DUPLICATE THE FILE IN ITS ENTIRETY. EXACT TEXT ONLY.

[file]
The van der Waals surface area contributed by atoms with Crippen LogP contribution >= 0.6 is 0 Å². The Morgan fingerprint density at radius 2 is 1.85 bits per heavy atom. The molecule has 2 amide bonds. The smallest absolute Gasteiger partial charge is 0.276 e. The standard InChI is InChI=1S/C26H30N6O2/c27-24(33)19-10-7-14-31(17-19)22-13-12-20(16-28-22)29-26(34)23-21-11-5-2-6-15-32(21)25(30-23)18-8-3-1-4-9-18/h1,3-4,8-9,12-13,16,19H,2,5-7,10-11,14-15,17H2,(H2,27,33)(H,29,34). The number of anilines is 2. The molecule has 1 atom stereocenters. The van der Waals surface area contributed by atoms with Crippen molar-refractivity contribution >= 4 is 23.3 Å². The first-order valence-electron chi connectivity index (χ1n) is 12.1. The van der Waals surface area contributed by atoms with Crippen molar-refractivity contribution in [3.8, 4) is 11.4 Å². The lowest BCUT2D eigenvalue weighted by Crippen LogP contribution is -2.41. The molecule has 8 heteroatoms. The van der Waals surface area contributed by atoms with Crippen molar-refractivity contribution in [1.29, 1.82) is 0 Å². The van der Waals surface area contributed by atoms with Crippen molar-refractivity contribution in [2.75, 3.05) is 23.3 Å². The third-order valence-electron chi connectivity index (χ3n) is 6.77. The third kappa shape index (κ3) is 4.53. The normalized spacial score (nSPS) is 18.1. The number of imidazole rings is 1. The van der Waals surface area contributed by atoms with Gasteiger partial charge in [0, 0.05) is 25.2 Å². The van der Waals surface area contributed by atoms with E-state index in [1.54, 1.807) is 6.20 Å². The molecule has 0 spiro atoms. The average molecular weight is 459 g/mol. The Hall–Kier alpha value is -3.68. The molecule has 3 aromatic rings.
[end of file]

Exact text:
The van der Waals surface area contributed by atoms with Crippen LogP contribution >= 0.6 is 0 Å². The Morgan fingerprint density at radius 2 is 1.85 bits per heavy atom. The molecule has 2 amide bonds. The smallest absolute Gasteiger partial charge is 0.276 e. The standard InChI is InChI=1S/C26H30N6O2/c27-24(33)19-10-7-14-31(17-19)22-13-12-20(16-28-22)29-26(34)23-21-11-5-2-6-15-32(21)25(30-23)18-8-3-1-4-9-18/h1,3-4,8-9,12-13,16,19H,2,5-7,10-11,14-15,17H2,(H2,27,33)(H,29,34). The number of anilines is 2. The molecule has 1 atom stereocenters. The van der Waals surface area contributed by atoms with Crippen molar-refractivity contribution >= 4 is 23.3 Å². The first-order valence-electron chi connectivity index (χ1n) is 12.1. The van der Waals surface area contributed by atoms with Crippen molar-refractivity contribution in [3.8, 4) is 11.4 Å². The lowest BCUT2D eigenvalue weighted by Crippen LogP contribution is -2.41. The molecule has 8 heteroatoms. The van der Waals surface area contributed by atoms with Crippen molar-refractivity contribution in [1.29, 1.82) is 0 Å². The van der Waals surface area contributed by atoms with Crippen molar-refractivity contribution in [2.75, 3.05) is 23.3 Å². The third-order valence-electron chi connectivity index (χ3n) is 6.77. The third kappa shape index (κ3) is 4.53. The normalized spacial score (nSPS) is 18.1. The number of imidazole rings is 1. The van der Waals surface area contributed by atoms with Gasteiger partial charge in [0, 0.05) is 25.2 Å². The van der Waals surface area contributed by atoms with E-state index in [1.54, 1.807) is 6.20 Å². The molecule has 0 spiro atoms. The average molecular weight is 459 g/mol. The Hall–Kier alpha value is -3.68. The molecule has 3 aromatic rings.